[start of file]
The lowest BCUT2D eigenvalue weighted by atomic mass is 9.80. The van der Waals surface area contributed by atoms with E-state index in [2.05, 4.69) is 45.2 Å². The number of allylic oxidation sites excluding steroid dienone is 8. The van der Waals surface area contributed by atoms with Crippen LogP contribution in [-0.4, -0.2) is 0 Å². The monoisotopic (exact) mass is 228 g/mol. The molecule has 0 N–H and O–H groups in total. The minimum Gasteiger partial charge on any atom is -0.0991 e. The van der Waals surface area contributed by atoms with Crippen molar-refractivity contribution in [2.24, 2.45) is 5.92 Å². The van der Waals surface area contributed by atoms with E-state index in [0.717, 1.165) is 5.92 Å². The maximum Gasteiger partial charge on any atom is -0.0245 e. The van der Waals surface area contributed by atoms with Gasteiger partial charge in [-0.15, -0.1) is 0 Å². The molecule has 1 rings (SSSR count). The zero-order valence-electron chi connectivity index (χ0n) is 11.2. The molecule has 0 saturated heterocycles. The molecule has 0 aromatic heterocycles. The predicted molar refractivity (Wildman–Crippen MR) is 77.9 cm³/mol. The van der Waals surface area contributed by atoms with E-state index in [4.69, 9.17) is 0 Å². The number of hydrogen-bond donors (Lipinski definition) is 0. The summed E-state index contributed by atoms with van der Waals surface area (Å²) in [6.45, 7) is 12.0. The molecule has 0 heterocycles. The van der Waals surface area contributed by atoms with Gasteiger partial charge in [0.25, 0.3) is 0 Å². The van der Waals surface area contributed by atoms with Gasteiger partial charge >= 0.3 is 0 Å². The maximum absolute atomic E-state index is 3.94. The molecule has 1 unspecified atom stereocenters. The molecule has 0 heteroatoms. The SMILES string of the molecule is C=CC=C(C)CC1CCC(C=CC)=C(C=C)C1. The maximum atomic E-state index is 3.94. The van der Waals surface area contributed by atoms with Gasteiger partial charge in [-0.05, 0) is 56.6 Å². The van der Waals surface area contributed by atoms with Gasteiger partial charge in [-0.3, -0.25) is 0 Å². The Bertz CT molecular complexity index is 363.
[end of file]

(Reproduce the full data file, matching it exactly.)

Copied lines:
The lowest BCUT2D eigenvalue weighted by atomic mass is 9.80. The van der Waals surface area contributed by atoms with E-state index in [2.05, 4.69) is 45.2 Å². The number of allylic oxidation sites excluding steroid dienone is 8. The van der Waals surface area contributed by atoms with Crippen LogP contribution in [-0.4, -0.2) is 0 Å². The monoisotopic (exact) mass is 228 g/mol. The molecule has 0 N–H and O–H groups in total. The minimum Gasteiger partial charge on any atom is -0.0991 e. The van der Waals surface area contributed by atoms with Crippen molar-refractivity contribution in [2.24, 2.45) is 5.92 Å². The van der Waals surface area contributed by atoms with E-state index in [0.717, 1.165) is 5.92 Å². The maximum Gasteiger partial charge on any atom is -0.0245 e. The van der Waals surface area contributed by atoms with Gasteiger partial charge in [-0.15, -0.1) is 0 Å². The molecule has 1 rings (SSSR count). The zero-order valence-electron chi connectivity index (χ0n) is 11.2. The molecule has 0 saturated heterocycles. The molecule has 0 aromatic heterocycles. The predicted molar refractivity (Wildman–Crippen MR) is 77.9 cm³/mol. The van der Waals surface area contributed by atoms with E-state index in [4.69, 9.17) is 0 Å². The number of hydrogen-bond donors (Lipinski definition) is 0. The summed E-state index contributed by atoms with van der Waals surface area (Å²) in [6.45, 7) is 12.0. The molecule has 0 heterocycles. The van der Waals surface area contributed by atoms with Gasteiger partial charge in [0.25, 0.3) is 0 Å². The van der Waals surface area contributed by atoms with Gasteiger partial charge >= 0.3 is 0 Å². The maximum absolute atomic E-state index is 3.94. The molecule has 1 unspecified atom stereocenters. The molecule has 0 heteroatoms. The SMILES string of the molecule is C=CC=C(C)CC1CCC(C=CC)=C(C=C)C1. The maximum atomic E-state index is 3.94. The van der Waals surface area contributed by atoms with Gasteiger partial charge in [-0.05, 0) is 56.6 Å². The van der Waals surface area contributed by atoms with Gasteiger partial charge in [-0.3, -0.25) is 0 Å². The Bertz CT molecular complexity index is 363.